If you want to serve regular red cocktail sauce straight out of the bottle, that’s fine too — just put a squeeze of fresh lemon juice in it and it will improve it by leaps and bounds. Wild Oats makes an organic cocktail sauce that isn’t quite as horseradishy as most. It has more of a clove/mace/allspice flavor that makes a nice alternative to the heat of horseradish if you’re looking for something a little bit different.


Shrimp Louis
(serves four as an appetizer or insanely luxurious TV snack)

Shrimp Louis is a classic cold dish, composed of shrimp, avocado, hard-boiled eggs, and a “Louis” dressing made of mayonnaise and chili sauce. If you don’t like chili sauce you can use ketchup instead. You can make this in any quantity (within the boundaries of good sense and good taste, of course) and you can vary the proportions to make it stronger or milder. You can also use sour cream in place of part of the mayonnaise, but mayo’s the classic.

1 and 1/2 cups of mayo (or a mayo-sour cream combo)
1/2 cup of chili sauce (Heinz is the usual choice for this sauce) or ketchup
1 teaspoon lemon juice
One pound of cooked, chilled, shelled and deveined shrimp
2 avocados
2 hard-boiled eggs, shelled and finely chopped
2 – 3 chopped scallions
A few leaves of lettuce for garnish (iceberg is fine)

  • Mix the mayo, chili sauce, and lemon juice together until smooth and thoroughly combined. (It will go through a very ugly curdled-looking stage about halfway through but keep going and it will come out fairly smooth on the other end.)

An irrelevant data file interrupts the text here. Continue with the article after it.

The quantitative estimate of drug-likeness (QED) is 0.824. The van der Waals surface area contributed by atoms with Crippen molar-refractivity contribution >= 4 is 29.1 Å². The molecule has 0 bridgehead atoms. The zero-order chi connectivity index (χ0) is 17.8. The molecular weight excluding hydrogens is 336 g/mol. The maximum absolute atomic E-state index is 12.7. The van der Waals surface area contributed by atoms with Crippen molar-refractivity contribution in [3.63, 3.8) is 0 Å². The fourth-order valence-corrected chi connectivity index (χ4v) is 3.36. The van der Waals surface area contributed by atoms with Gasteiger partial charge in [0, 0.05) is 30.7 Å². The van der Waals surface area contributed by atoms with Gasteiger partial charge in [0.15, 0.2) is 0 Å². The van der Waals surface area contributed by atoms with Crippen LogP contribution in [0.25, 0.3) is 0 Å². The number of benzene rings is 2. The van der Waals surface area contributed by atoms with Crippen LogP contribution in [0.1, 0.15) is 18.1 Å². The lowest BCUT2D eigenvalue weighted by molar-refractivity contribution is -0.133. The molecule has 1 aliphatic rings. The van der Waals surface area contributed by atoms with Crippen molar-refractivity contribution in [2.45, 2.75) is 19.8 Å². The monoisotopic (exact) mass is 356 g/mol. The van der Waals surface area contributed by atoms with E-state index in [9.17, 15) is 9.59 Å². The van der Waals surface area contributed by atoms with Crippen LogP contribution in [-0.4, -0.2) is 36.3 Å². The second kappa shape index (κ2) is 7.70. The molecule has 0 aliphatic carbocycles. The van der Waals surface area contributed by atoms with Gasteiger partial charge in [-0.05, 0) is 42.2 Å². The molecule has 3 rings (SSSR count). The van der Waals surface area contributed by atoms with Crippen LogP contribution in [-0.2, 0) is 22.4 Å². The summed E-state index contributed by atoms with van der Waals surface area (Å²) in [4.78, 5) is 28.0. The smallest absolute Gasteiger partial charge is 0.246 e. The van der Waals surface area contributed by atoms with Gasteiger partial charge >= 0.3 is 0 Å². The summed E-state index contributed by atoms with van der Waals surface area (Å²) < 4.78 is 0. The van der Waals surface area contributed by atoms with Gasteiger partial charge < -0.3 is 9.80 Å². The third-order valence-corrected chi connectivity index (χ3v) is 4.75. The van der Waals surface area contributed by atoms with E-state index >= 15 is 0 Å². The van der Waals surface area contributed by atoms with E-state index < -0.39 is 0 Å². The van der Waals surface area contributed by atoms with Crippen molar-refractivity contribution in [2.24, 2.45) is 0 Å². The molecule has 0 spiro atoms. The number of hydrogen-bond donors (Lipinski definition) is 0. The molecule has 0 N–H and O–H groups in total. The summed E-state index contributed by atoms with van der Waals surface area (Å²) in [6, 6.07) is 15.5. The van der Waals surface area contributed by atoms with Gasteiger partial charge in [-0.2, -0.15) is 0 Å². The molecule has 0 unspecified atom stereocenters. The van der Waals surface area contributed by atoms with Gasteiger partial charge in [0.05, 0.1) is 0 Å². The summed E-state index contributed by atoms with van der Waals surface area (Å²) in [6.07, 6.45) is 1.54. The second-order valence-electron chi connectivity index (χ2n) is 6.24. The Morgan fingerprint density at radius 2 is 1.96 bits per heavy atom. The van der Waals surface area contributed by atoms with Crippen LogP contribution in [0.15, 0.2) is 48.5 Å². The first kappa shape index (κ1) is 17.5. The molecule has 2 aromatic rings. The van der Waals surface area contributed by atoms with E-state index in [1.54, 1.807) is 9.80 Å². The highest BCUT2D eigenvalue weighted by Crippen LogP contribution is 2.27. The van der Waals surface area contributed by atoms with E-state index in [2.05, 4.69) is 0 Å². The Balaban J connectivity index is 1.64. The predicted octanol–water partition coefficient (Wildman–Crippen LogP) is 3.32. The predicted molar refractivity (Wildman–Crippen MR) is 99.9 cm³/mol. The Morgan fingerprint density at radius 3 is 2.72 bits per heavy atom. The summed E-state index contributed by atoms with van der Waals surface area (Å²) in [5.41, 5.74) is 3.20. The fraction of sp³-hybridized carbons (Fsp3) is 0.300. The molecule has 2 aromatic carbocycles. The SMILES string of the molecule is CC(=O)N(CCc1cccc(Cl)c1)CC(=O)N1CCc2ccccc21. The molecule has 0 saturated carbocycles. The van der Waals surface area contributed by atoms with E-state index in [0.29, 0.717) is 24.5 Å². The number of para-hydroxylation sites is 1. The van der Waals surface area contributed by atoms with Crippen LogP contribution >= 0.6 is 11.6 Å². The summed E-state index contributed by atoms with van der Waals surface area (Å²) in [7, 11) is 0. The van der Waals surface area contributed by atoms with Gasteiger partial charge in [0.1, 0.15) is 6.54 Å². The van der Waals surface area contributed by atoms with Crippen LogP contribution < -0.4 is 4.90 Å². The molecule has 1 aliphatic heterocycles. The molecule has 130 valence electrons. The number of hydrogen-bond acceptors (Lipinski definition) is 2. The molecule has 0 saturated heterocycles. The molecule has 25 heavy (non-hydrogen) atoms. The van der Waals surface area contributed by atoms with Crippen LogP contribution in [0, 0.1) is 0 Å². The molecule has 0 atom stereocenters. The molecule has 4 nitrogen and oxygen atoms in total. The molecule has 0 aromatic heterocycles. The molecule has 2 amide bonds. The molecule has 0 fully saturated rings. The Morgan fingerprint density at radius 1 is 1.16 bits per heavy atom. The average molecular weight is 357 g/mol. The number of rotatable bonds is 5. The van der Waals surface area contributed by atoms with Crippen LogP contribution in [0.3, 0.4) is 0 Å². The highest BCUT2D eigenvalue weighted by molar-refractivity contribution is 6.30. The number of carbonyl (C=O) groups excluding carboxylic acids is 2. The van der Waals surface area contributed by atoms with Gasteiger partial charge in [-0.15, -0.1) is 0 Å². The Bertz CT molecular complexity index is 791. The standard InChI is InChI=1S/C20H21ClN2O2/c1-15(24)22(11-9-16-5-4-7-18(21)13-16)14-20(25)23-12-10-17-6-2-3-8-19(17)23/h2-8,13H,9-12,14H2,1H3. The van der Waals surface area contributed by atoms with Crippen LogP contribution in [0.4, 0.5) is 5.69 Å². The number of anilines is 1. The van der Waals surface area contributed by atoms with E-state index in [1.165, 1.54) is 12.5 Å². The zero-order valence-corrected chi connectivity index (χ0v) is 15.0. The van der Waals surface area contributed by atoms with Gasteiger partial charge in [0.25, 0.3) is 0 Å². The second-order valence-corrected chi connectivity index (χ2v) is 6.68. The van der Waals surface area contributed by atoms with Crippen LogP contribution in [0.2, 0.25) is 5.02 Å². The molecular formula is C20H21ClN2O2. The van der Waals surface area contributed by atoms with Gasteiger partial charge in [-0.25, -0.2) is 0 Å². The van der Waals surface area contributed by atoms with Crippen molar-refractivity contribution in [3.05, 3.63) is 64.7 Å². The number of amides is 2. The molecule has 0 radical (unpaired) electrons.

• Place a few leaves of lettuce on each plate to make a “bed” for the shrimp Louis.
  • Cut the avocados into slices and distribute the slices evenly among four plates, placing the slices in the center of each lettuce leaf. (If it’s a hot day you can chill the plates in the fridge beforehand.)
  • Divide the cooked, cooled shrimp into four portions and place them on top of the avocado slices.
  • Pour the sauce over the shrimp, dividing it among the four portions.
  • Toss the chopped egg atop the sauce, then add a sprinkling of chopped scallions to each plate.

Cold Shrimp with Curry-Coconut sauce
(serves four as an appetizer or decadent TV snack)

There are many different kinds of curry powder out there. For this recipe I suggest a “Madras” curry powder, light in color and bright in flavor. Sun brand, which comes in a tin, is a classic choice. Whole Food’s Muchi Curry Powder or Penzeys’ Balti Seasoning would work as well. (You can mail order from Penzeys. They have a wide selection of curry powders and other Indian spices.) A very dark curry powder or garam masala won’t taste very good in this dish.

If you can, make this a couple of hours ahead of serving so it can sit in the fridge and the flavor can develop a bit. Limeade or lime seltzer makes a nice accompaniment.

1 cup sour cream
1 cup mayonnaise
1 tablespoon Madras curry powder
2 tablespoons coconut-flavored rum (optional)
1 tablespoon lemon juice
1 tablespoon lime juice
salt to taste (start with two pinches)
1 lb cooked, chilled deveined shrimp

  • Mix the first six ingredients until smooth, then taste the sauce and salt to taste. Remember that if it’s still really cold from the fridge, you could oversalt it by accident, because it’s harder to taste things when they are cold, so let it sit out just long enough to take the chill off before you salt it.
  • Divide the sauce evenly between four small, deep bowls.
  • Divide the shrimp between the four bowls.
  • Serve.